Gaspar Noé: A New Extremism in Cinema


Argentinean born French auteur Gaspar Noé's confrontational and transgressive cinematic style and attitude wonderfully mirror the extreme transgressive nature and cultural shifts in France.


Noe's filmography depicts masculinity in a manner that is both orienting and disorienting through an intersectional lens [1]. This is especially seen in his 2015 film Love.


In his films, Noe often uses haptic images and sound reversing to interrogate the existence and to express a clear and abject visuality to expose the flesh.


Noé was born in Argentina in 1963 but has lived in France since the middle seventies [2]. His films are known to invoke controversy, to say the least. The 2002 debut of Irréversible is a prime example of this –– as it reportedly induced physical illness at the Cannes Film Festival and leading a normally unshakable Village Voice reviewer to denounce it for aiming to inflict “nausea [and] moral indignation” on its viewers. Noé has an uncompromising cinematic vision that deviates from cinematic norms and creates new ones in the process.


What was especially controversial about the film was the frequent uses of expletives directed at homosexuals and women, and a several-minute scene in which the character played by Italian actress Monica Bellucci is anally raped.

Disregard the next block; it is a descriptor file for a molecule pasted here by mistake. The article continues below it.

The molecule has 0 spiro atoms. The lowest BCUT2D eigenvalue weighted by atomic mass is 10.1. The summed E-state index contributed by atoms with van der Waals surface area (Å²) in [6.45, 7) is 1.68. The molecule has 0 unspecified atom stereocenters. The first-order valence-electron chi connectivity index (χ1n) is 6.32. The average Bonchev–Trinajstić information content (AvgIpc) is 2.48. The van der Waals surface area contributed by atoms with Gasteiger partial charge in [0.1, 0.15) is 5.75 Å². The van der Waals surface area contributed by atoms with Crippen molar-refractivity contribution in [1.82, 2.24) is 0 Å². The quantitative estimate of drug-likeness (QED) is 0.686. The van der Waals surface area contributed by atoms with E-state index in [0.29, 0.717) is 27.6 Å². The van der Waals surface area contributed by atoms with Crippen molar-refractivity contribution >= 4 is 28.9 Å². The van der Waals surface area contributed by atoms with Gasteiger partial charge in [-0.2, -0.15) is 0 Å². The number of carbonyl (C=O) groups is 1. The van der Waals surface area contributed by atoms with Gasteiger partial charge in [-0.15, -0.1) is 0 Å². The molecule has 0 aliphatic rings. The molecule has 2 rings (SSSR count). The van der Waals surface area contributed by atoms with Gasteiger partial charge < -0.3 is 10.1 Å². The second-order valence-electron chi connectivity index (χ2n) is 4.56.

On the surface, Noe's disturbing long-take is clearly designed to to foster empathy with the woman's experience and to induce a physical aversion to rape [3]. However, a deeper examination of the scene's ambiguous techniques reveals that they actually work to split the viewer's identification between the rapist and the women he attacks.


One function of this split is to lead the viewer —who is presumed to be male—along an emotional path from lustful aggression towards empathic understanding. Similarly, the film also provides audiences with a transitional figure—a male character who is almost raped—as someone with whom they can identify on the way towards identifying with the female.


But this male character ultimately serves as a negative example when he moves to take revenge—an act which is shown to be an extension of the rape, part of the same masculinist ideology or myth of male inviolability perpetuated through the violation of others.


The revenge is revealed as being the male character's denial of his own complicity in the rape and of his own participation in ‘rape culture’.


Irréversible, tells its story in reverse chronology and consists of about thirteen long unbroken shots. The first is a brief prologue featuring the butcher who appears in both of Noé's previous films, rehashing his sordid past. The camera convulsively swoops and gyrates throughout the scene, providing only fleeting moments of clarity. It is a masterwork of cinema, and Noe shows pure creativity and mastery in his craft.


The camera then plunges into the bowels of an underground gay nightclub called The Rectum, where two men– Marcus and Pierre, played by Vincent Cassel and Albert Dupontel–are determined to find and kill a male prostitute known as Le Ténia—The Tapeworm—who has raped and tortured Alex, the current girlfriend of Marcus and former lover of Pierre.